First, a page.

Cases of gonorrhea on the rise in Jackson County

Posted at 4:29 PM, Jul 19, 2018
and last updated 2018-07-19 16:29:56-04

Sexually transmitted disease rates are increasing across Mid-Michigan, especially in young people in Jackson County.

"We're seeing this increase in gonorrhea cases that we haven't seen previously. Our rate went up 72 percent from 2016. So that's quite an increase," Jackson County Health Officer Richard Thoune said.

According to Thoune, the county has been seeing an increase in STD's over the past few years, He says that oftentimes, young people who get the infections and they are simply being careless.

"We just don't think people are paying attention to the prevention message. We have a clinic here and sometimes we see the same people," he said.

When it comes to the state average for gonorrhea, Jackson actually falls below it, but that isn't the case when it comes to other STDs.

"Chlamydia, we are actually higher than the state rate is right now. We've been that way for a number of years. It is alarming, we never like to see an increase in the rate of the number of cases of a disease," he said.

Experts say that the rise is happening not just in Mid-Michigan, but all across the state. In the past year, the number of chlamydia cases has gone up by 9 percent with gonorrhea cases jumping up by 22 percent.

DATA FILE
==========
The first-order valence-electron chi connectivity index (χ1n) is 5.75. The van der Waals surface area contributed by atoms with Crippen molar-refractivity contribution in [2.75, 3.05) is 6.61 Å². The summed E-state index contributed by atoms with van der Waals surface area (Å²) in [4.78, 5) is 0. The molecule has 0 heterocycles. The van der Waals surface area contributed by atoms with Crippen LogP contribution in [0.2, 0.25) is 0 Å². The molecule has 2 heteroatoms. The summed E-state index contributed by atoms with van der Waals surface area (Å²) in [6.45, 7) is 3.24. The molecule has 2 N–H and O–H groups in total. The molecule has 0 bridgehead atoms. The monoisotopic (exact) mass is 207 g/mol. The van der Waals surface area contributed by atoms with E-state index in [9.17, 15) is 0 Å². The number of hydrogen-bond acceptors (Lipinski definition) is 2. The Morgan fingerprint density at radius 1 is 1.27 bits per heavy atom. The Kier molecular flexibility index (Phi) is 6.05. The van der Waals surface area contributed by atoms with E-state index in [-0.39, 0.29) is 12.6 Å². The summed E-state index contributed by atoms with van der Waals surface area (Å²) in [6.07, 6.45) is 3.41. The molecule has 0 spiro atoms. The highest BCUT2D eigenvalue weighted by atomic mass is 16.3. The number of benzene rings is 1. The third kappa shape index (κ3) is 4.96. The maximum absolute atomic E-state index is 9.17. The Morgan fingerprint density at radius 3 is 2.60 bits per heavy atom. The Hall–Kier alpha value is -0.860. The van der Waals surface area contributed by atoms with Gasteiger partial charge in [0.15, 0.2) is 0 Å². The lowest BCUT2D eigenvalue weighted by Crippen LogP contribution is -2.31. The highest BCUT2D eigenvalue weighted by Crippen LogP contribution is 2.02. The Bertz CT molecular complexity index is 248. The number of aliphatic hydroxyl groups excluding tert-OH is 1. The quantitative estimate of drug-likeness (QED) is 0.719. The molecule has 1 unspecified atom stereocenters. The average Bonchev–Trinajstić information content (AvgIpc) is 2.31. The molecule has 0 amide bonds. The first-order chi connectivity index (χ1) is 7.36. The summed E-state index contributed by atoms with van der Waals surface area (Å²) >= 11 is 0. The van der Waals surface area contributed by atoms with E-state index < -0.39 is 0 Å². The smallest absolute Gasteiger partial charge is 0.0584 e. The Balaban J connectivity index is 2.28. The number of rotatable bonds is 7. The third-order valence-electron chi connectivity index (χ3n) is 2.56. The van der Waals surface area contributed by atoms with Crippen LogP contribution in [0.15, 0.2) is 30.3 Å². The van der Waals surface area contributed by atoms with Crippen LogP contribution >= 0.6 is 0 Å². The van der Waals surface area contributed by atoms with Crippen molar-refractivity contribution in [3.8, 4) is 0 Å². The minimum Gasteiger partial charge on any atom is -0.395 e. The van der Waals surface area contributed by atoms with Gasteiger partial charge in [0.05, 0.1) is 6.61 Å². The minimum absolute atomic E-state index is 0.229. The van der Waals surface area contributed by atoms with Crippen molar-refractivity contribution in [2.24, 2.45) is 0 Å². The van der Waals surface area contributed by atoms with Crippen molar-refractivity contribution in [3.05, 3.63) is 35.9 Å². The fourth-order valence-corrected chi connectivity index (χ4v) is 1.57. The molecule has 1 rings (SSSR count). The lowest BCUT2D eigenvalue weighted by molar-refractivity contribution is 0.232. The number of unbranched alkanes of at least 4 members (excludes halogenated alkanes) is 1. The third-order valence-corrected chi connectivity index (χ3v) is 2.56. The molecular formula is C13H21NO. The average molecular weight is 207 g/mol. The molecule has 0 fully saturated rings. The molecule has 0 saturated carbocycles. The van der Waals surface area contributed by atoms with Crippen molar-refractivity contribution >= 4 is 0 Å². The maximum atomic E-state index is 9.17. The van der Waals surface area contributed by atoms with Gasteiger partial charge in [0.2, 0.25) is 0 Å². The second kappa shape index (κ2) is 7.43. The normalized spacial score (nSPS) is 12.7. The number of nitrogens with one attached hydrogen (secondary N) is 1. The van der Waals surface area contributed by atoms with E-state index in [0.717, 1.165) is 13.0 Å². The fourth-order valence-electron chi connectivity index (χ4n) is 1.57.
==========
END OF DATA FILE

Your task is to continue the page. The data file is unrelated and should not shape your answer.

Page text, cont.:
"We have been seeing a rise, especially in gonorrhea and chlamydia. Especially in the younger populations, the 20 somethings...Its really been on the rise. We've been seeing a lot of cases of it," Dr. LaKeeya Tucker said.

And the increase can cause problems down the road, especially for women.

"And then they have blocked fallopian tubes, and then damage to the internal organs or the uterus, and so then later they have fertility problems and problems conceiving babies," Dr. Tucker said.

Symptoms can often go unnoticed for gonorrhea and chlamydia, so experts say to get tested regularly. In addition, they say to use a condom or practice abstinence to keep yourself safe.

If you feel like you have been exposed, contact your local health department.